Aquarium Don'ts

     

    Don't use any soaps or chemicals to clean your aquarium or anything that will be in it, as it can and will kill your fish.


    Don't add tap water to your aquarium without treating it first with a water conditioner, to remove chlorine and harmful metals.


    Don`t do more then 25% water changes and change your filter media at the same time,this can cause a sprite in your water.do a water change and then a few days later change your media


    Don't make drastic changes to the pH of the water in your tank. This will cause damage to your fish and can kill them. Raise or lower the pH of the water no more than 0.2 within a 24 hour period.


    Don't add new fish to your aquarium if they show any signs of disease. Quarantine the fish in a separate tank, and treat the infected fish before adding it to your own.You should quarantine you new fish for 3 weeks before adding then to your main tank.


    Don't allow your aquarium to be "down" for longer than one hour. The necessary bacteria in your biological filter bed will begin to die off when left without oxygen for a lengthy period.


    Don't add more than 2 small fish (depending on tank size) to a newly setup aquarium. It takes time for your new tank to "establish" and will easily become toxic if too many fish are added before this can happen.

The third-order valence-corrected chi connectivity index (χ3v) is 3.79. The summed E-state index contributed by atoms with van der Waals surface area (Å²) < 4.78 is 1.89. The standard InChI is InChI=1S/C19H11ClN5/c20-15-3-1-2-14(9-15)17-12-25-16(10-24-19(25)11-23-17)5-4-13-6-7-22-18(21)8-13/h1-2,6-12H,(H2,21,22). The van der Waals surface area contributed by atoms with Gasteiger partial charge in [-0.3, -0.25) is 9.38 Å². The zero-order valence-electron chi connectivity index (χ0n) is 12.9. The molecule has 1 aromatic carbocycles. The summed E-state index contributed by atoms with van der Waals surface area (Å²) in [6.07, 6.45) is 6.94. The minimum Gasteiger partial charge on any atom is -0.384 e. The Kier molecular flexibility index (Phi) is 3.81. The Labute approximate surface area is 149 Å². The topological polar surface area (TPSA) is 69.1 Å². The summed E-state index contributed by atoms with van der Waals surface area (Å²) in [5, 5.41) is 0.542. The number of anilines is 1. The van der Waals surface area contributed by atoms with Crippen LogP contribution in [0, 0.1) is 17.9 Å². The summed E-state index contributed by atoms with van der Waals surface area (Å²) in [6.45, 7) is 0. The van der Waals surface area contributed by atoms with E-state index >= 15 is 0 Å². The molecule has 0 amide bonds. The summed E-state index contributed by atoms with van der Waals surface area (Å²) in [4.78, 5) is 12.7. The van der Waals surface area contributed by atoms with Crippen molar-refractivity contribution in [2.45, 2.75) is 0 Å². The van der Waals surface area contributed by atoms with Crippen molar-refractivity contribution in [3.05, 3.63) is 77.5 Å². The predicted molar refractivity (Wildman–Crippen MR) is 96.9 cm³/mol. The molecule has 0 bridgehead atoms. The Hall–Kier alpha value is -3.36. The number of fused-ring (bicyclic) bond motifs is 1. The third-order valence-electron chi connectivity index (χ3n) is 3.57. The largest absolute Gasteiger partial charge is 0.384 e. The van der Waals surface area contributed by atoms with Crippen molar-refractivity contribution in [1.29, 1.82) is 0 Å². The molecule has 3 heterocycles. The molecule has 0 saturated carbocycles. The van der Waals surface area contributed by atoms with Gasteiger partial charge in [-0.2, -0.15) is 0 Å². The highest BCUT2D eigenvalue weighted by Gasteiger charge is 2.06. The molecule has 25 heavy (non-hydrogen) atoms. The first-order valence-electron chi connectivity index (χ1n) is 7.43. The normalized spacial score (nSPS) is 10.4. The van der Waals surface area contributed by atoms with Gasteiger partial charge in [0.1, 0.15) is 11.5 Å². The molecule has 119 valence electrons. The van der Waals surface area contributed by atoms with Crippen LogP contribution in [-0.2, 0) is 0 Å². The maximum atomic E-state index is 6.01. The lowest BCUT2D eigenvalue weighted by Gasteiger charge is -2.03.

Don't overfeed your fish. Uneaten food will accumulate in plants, filters and on the bottom of your aquarium; putting your tank at risk of excess ammonia and nitrite which can suffocate your fish.


    Don't place your aquarium in a "sunny" area of your home. Algae will grow to extremes creating more work for you when it is time to clean your tank.


    Don't put too many fish in your aquarium. Overcrowding is a major cause of excess toxins in your aquarium. Follow the rule of thumb...one inch of fish per gallon of water.


    Don't spray any chemicals (ie,.air freshener, deoderants, paints, etc) around your aquarium without covering it first. Even small amounts that may get into the water can kill your fish.


    Don't tap on the glass of the aquarium. This will frighten the fish causing stress.


    Don't completely disassemble your aquarium for cleaning, this will destroy your biological filter bed leaving your tank at risk for ammonia and nitrite build up,and you will have to re-cycle your tank. Only clean your tank decorations a few at a time.

    Information Source -

    MADMIKE

    Last Updated ( Tuesday, 20 November 2007 )